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New Houston REIT to Own Greenway Plaza and Other Major Buildings in Wake of Cousins/Parkway Merger

HOUSTON – Cousins Properties and Parkway Properties – two large REITs with significant Houston holdings – have agreed to merge and spin-off a new REIT of Houston office towers.
In a deal slated to close at year-end, Atlanta-based Cousins will acquire Orlando-based Parkway for $2 billion, paid in stock.
The new Houston REIT will own five Houston office properties with a total of 8.7 million SF: the 10-building 4.4. million SF Greenway Plaza, the 1.3 million SF Post Oak Central, the 627,000-SF Phoenix Tower in Houston, the 980,000-SF San Felipe Plaza and the 1.5 million SF CityWest Place in Westchase.
As Cousins and Parkway merge into a single REIT, the newly formed Houston REIT “HoustonCo” will be led by the current Parkway Properties CEO Jim Heistand.
“I could not be more excited to join my colleagues to launch this new company poised for success. Our properties are located in what we view as the strongest Houston submarkets, with a diversified roster of quality tenants and limited near-term lease expirations,” Heistand said. “We believe HoustonCo will thrive due to its strong, flexible balance sheet and a seasoned management team that has a history of delivering excellent results for its shareholders.”
HoustonCo is expected to have a conservative balance sheet with $150 million of cash surplus on hand plus an additional $50 million undrawn credit facility, which will position it to opportunistically pursue investments without the need for additional external capital in the near-term. HoustonCo has received new credit facility commitments from Bank of America, Wells Fargo and JP Morgan.
HoustonCo will be led by Parkway”s CEO Heistand and several members of the existing Parkway senior management team. Jim Thomas, Parkway’s current Chairman, will Chair HoustonCo’s Board of Directors. After completion of the two transactions, Cousins’ portfolio will encompass 41 high-quality properties comprising 15.8 million square feet of rentable space in Atlanta, Austin, Charlotte, Phoenix, Orlando, and Tampa.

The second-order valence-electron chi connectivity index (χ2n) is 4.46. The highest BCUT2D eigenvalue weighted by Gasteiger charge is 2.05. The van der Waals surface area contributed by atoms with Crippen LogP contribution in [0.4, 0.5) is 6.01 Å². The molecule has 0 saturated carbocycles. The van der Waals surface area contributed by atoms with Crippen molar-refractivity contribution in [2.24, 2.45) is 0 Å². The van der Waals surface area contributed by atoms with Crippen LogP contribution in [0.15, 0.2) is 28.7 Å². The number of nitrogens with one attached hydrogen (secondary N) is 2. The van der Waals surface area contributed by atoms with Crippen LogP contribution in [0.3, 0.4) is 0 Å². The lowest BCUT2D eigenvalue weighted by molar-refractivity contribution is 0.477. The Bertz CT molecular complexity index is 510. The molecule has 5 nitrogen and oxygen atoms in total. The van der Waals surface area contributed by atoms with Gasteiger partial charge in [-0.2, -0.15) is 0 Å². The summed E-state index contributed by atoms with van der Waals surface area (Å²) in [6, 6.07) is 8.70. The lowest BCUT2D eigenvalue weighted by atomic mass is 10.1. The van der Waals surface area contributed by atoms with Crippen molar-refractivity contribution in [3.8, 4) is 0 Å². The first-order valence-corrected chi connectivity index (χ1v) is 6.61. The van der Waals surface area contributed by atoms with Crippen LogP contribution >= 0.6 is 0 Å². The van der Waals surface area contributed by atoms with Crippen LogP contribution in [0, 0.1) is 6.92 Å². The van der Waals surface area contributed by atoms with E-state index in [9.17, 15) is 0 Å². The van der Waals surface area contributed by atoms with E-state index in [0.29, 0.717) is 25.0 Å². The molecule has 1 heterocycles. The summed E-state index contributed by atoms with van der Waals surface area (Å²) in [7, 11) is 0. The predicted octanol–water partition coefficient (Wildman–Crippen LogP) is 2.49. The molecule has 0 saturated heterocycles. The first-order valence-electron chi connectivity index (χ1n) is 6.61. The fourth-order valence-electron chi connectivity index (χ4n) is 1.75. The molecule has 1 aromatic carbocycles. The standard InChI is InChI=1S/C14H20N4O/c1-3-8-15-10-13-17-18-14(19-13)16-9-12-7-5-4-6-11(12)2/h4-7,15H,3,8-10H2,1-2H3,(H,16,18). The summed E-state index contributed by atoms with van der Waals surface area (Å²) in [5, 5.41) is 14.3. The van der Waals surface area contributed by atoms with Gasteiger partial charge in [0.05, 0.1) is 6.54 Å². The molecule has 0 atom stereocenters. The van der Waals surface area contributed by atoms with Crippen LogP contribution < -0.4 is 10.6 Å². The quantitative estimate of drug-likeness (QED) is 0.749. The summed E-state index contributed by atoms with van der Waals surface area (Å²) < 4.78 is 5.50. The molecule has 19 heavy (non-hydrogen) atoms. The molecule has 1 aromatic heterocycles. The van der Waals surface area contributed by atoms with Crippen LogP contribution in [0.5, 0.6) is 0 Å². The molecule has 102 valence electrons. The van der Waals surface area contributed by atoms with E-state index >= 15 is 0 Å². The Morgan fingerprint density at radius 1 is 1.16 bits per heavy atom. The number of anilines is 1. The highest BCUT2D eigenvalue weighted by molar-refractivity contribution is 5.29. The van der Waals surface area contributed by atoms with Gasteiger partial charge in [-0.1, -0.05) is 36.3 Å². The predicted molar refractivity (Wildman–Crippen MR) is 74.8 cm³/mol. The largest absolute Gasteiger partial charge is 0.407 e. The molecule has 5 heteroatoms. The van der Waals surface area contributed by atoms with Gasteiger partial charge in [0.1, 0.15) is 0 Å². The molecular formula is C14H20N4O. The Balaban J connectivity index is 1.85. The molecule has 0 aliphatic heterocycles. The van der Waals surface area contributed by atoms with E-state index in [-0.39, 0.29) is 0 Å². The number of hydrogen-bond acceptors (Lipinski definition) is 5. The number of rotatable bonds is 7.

Cousins and Parkway had been punished for “overexposure” to Houston following the crash of the oil prices which dropped from $107 a barrel in June 2014 to less than $40 a barrel.  An oversupply of Class A office space, amid layoffs and cutbacks in the energy industry, have applied pressure to the Houston office market.
Creating the new REIT of Houston-only properties cleanses Cousins’ portfolio as it moves forward as the surviving entity.
In recent months, Parkway had been shedding many of its smaller Houston properties. Over the last year, Parkway has sold seven Houston buildings $179 million.
Parkway had been marketing the 34-story Phoenix Tower, near the corner of Buffalo Speedway and the Southwest Freeway.  The 629,000-SF building was expected to fetch $104 million or $164 per SF, according to Real Estate Alert. But that deal appeared to be set to give a ugly haircut to Parkway, which purchased Phoenix Tower in 2012 for $123.8 million. Eastdil Secured had been marketing Phoenix Tower, which apparently will go to the new Houston REIT.
Although the Phoenix Tower is the smallest of the new REIT’s buildings, it is one of the most symbolic for long-time observers of the Houston office market. Phoenix Tower was completed in 1984, just as Houston’s office market went into a historic decline amid a regional economy crash. The building was counted as a primary example of one of Houston’s “see-through” buildings that suffered extreme vacancy problems.
May 2, 2016
Ralph Bivins is editor of Texas-based Realty News Report.

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